The Effect of Cam FAI on Hip and Pelvic Motion during Maximum Squat
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Femoroacetabular impingement (FAI) causes abnormal contact at the anterosuperior aspect of the acetabulum in activities requiring a large hip range of motion (ROM). We addressed the following questions in this study: (1) Does FAI affect the motions of the hip and pelvis during a maximal depth squat? (2) Does FAI decrease maximal normalized squat depth? We measured the effect of cam FAI on the 3-D motion of the hip and pelvis during a maximal depth squat as compared with a healthy control group. Fifteen participants diagnosed with cam FAI and 11 matched control participants performed unloaded squats while 3-D motion analysis was collected. Patients with FAI had no differences in hip motion during squatting but had decreased sagittal pelvic range of motion compared to the control group (14.7 ± 8.4° versus 24.2 ± 6.8°, respectively). The FAI group also could not squat as low as the control group (41.5 ± 12.5% versus 32.3 ± 6.8% of leg length, respectively), indicating the maximal depth squat may be useful as a diagnostic exercise. Limited sagittal pelvic ROM in FAI patients may contribute to their decreased squatting depth, and could represent a factor amongst others in the pathomechanics of FAI.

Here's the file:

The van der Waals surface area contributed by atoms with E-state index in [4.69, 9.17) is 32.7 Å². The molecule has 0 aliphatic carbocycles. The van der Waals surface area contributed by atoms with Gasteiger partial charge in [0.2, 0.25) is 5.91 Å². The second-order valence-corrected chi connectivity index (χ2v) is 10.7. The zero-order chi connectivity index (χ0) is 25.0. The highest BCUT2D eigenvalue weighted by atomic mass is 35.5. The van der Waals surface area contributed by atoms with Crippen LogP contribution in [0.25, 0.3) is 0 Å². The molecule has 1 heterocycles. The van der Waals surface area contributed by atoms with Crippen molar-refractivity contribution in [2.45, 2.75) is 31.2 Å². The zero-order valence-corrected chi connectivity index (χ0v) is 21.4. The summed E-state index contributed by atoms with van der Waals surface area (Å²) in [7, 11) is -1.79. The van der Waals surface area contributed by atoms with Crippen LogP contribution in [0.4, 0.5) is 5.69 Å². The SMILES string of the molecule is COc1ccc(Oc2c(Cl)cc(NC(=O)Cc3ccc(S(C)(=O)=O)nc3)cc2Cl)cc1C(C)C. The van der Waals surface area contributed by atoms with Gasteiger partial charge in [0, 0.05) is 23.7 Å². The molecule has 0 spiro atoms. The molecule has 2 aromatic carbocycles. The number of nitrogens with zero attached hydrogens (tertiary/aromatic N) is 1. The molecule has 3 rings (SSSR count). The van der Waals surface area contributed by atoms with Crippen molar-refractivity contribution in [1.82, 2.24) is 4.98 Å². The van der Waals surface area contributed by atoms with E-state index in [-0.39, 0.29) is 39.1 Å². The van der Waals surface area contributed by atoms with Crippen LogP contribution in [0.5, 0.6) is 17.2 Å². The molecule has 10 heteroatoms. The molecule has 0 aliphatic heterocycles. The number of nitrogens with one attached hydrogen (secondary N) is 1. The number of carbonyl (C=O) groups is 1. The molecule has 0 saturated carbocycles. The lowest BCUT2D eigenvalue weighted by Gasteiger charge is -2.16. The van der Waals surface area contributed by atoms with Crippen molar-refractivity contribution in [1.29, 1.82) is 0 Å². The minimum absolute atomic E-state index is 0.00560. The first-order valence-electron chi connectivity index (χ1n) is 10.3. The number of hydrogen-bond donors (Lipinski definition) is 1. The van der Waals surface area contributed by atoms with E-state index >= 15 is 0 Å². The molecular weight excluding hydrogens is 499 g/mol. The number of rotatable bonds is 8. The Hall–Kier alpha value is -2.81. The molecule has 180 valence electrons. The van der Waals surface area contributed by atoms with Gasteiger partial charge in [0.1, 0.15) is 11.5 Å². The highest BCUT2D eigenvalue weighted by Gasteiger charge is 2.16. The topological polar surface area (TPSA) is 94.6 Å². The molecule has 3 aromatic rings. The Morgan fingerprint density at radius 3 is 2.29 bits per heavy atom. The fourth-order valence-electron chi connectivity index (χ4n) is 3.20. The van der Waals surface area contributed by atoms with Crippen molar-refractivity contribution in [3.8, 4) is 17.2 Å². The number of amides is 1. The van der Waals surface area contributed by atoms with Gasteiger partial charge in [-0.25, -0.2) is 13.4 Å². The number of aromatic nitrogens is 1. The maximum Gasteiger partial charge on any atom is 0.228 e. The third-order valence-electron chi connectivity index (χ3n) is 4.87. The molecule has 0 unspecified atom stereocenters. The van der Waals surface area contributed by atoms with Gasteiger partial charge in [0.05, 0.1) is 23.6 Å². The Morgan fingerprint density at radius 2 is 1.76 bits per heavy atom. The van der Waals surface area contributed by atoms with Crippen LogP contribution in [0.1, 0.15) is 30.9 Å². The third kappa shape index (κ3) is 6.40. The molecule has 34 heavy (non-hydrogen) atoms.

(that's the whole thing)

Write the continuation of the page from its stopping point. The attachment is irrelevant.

Level of Evidence: Level III, therapeutic study. See the Guidelines for Authors for a complete description of levels of evidence.
We thank Anna Fazekas Conway, research assistant of the adult reconstruction division of the orthopedic surgery department at the Ottawa Hospital.
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